Polo enthusiasts are hoping for a Renaissance On O'ahu's North Shore
By Brandon Masuoka
Advertiser Staff Writer
For the first time in 10 years, polo has returned to the North Shore and enthusiasts say new players are needed to keep the sport alive in Hawai'i.
Deborah Booker The Honolulu Advertiser
Mike Dailey, left, battles for the ball with Mark Becker in the second match of the 2003 season on the North Shore.
Deborah Booker The Honolulu Advertiser
Polo matches at Dillingham Ranch ended 10 years ago after a Japanese company purchased the property for luxury development, according to ranch manager Mike Dailey.
In August, a company from Spokane, Wash., in partnership with a Hawaiian group, bought back the property and rejuvenated the ranch and brought back the polo matches, Dailey said.
Dailey is looking to bring back the popularity of the sport that experienced its heyday in the late 1980s here when an estimated 300 players participated. Currently, an estimated 60 to 100 are playing polo in Hawai'i, he said.
On O'ahu, there are two main polo clubs, the Hawai'i Polo Club in Mokule'ia and the Honolulu Polo Club in Waimanalo.
To rekindle interest in the sport, the Hawai'i Polo Club has scheduled a series of clinics today through May 25 for beginners and players with some polo background. The clinics will feature instructor Miguel Torres of Argentina, a world renowned polo player who is based out of Santa Barbara.
"As with any sport, you have to bring new blood into the game," Dailey said. "Polo does it in two ways. Children are exposed to it because their parents are involved or they get involved with stables and learn to play.
In addition, Dillingham Ranch and the Hawai'i Polo Club offer polo lessons to the public. The ranch provides beginners with horses and the equipment such as the mallets.
"All they need is boots," Dailey said. "If they don't have boots, they can come with a hiking shoe."
Marie Medosi, 19, has been playing polo for about two months and said the Hawai'i instructors are supportive.
"There's some good people behind the sport and they're willing to educate the young people," said Medosi, who has a background in dressage. "That's great. The more people we can get out here, the better."
Where: Mokule'ia Polo Field When: Sundays, gates open at 11 a.m. for tailgating. Games begin at 2 p.m. Admission: $5 per person for tailgate parking Polo clinics: Today-May 25 at Mokuleia. Cost: $750 for full clinic, $250 per day. Private lessons also available for $150. Horses and equipment provided. Information: 637-8088.
What: Hawai'i Polo Club
Where: Mokule'ia Polo Field
When: Sundays, gates open at 11 a.m. for tailgating. Games begin at 2 p.m.
Admission: $5 per person for tailgate parking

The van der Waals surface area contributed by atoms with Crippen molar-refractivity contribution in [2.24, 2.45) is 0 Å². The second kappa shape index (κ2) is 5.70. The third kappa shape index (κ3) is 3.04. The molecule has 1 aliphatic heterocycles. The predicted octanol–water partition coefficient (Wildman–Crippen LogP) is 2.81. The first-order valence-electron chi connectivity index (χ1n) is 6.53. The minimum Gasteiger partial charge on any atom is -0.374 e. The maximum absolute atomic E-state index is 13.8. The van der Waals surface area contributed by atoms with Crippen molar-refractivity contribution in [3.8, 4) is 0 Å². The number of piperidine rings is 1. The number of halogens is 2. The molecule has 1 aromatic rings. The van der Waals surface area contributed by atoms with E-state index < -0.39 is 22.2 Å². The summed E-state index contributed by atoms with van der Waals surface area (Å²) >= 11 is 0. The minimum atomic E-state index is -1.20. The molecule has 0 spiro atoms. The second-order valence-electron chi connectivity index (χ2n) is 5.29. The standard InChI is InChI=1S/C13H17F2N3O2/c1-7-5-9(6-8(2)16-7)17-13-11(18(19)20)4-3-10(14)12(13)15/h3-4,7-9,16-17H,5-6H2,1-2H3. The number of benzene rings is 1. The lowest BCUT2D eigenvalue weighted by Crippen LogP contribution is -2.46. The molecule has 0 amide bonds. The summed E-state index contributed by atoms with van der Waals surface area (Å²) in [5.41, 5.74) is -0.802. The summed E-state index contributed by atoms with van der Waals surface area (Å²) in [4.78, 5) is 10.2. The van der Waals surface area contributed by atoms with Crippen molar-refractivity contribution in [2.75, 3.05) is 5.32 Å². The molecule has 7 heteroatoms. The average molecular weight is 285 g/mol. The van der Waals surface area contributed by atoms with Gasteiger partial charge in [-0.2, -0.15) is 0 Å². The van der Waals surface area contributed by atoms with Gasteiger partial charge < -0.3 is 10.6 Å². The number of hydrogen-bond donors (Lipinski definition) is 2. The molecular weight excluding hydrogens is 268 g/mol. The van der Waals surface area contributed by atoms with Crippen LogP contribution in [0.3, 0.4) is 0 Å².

Polo clinics: Today-May 25 at Mokuleia.
Cost: $750 for full clinic, $250 per day. Private lessons also available for $150. Horses and equipment provided.
"This sport is not just for the rich," Hogan said. "There's a lot of people who play this game who are plumbers, carpenters, electricians and firemen. They come from all walks of life.
"If you own a horse you can play. If you do it right, you can keep a horse for a couple hundred bucks to $400 a month. A good top-quality horse will run anywhere between $10,000 to $20,000. But the average horse in Hawai'i can be bought for $2,500 to $4,500."
Dailey said the new ownership group is planning to build two additional fields across the street in hopes of providing the North Shore with one of the premier polo facilities in the state.
"As part of new owner investment, they're going to take the old equestrian center and upgrade that to the top facility in the state," Dailey said. "As part of that component, there are going to be two state-of-the-art fields with underground water, drainage and the whole bit. The first field should be planted by late summer and should be usable by next spring."
Once the fields are completed, Hawai'i could become a polo mecca and host major international competitions, Dailey said. The sport has also lured celebrities and dignitaries to Hawai'i, including Prince Charles, his father Prince Philip, Ginger Baker of Cream, Stewart Copeland of the Police and actress Stephanie Powers.
Dailey said Hawai'i has had an "incredible equestrian tradition" with cowboys in Hawai'i before horseback riders on the West Coast.
"Polo was played in Hawai'i before it was played anywhere west of the Mississippi," Dailey said. "Polo and Mokule'ia have been sort of a tripartite experience. It's a sporting event like going to races. It's a social event with the tailgates and it's a day in the country."